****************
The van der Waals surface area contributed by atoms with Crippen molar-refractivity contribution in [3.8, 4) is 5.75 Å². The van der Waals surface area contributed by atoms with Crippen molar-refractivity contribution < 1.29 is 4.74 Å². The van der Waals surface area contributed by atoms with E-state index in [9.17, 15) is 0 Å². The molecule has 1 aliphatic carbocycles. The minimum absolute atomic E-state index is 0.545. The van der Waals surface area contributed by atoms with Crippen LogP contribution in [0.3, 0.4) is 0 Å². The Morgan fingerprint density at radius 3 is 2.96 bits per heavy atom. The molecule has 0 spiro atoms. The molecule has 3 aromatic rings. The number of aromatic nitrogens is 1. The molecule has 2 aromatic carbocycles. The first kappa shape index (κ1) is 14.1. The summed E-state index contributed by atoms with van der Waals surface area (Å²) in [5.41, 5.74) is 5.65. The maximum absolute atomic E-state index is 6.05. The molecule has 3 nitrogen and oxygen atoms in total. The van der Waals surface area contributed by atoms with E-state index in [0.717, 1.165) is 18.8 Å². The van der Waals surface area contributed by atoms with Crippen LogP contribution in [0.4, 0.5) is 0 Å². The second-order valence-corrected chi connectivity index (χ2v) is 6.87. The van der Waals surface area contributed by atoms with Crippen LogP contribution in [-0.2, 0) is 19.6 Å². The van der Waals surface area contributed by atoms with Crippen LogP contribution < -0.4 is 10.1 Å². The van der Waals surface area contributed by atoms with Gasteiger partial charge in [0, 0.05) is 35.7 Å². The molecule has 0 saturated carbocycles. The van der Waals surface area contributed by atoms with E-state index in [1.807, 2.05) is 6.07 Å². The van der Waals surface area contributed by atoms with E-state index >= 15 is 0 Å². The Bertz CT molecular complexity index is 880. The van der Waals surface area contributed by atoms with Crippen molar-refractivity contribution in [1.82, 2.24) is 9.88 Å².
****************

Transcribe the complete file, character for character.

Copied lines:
The van der Waals surface area contributed by atoms with Crippen molar-refractivity contribution in [3.8, 4) is 5.75 Å². The van der Waals surface area contributed by atoms with Crippen molar-refractivity contribution < 1.29 is 4.74 Å². The van der Waals surface area contributed by atoms with E-state index in [9.17, 15) is 0 Å². The molecule has 1 aliphatic carbocycles. The minimum absolute atomic E-state index is 0.545. The van der Waals surface area contributed by atoms with Crippen LogP contribution in [0.3, 0.4) is 0 Å². The Morgan fingerprint density at radius 3 is 2.96 bits per heavy atom. The molecule has 0 spiro atoms. The molecule has 3 aromatic rings. The number of aromatic nitrogens is 1. The molecule has 2 aromatic carbocycles. The first kappa shape index (κ1) is 14.1. The summed E-state index contributed by atoms with van der Waals surface area (Å²) in [5.41, 5.74) is 5.65. The maximum absolute atomic E-state index is 6.05. The molecule has 3 nitrogen and oxygen atoms in total. The van der Waals surface area contributed by atoms with E-state index in [0.717, 1.165) is 18.8 Å². The van der Waals surface area contributed by atoms with Crippen LogP contribution in [0.4, 0.5) is 0 Å². The second-order valence-corrected chi connectivity index (χ2v) is 6.87. The van der Waals surface area contributed by atoms with Crippen LogP contribution in [-0.2, 0) is 19.6 Å². The van der Waals surface area contributed by atoms with Crippen LogP contribution < -0.4 is 10.1 Å². The van der Waals surface area contributed by atoms with Gasteiger partial charge in [0, 0.05) is 35.7 Å². The molecule has 0 saturated carbocycles. The van der Waals surface area contributed by atoms with E-state index in [1.807, 2.05) is 6.07 Å². The van der Waals surface area contributed by atoms with E-state index >= 15 is 0 Å². The Bertz CT molecular complexity index is 880. The van der Waals surface area contributed by atoms with Crippen molar-refractivity contribution in [1.82, 2.24) is 9.88 Å².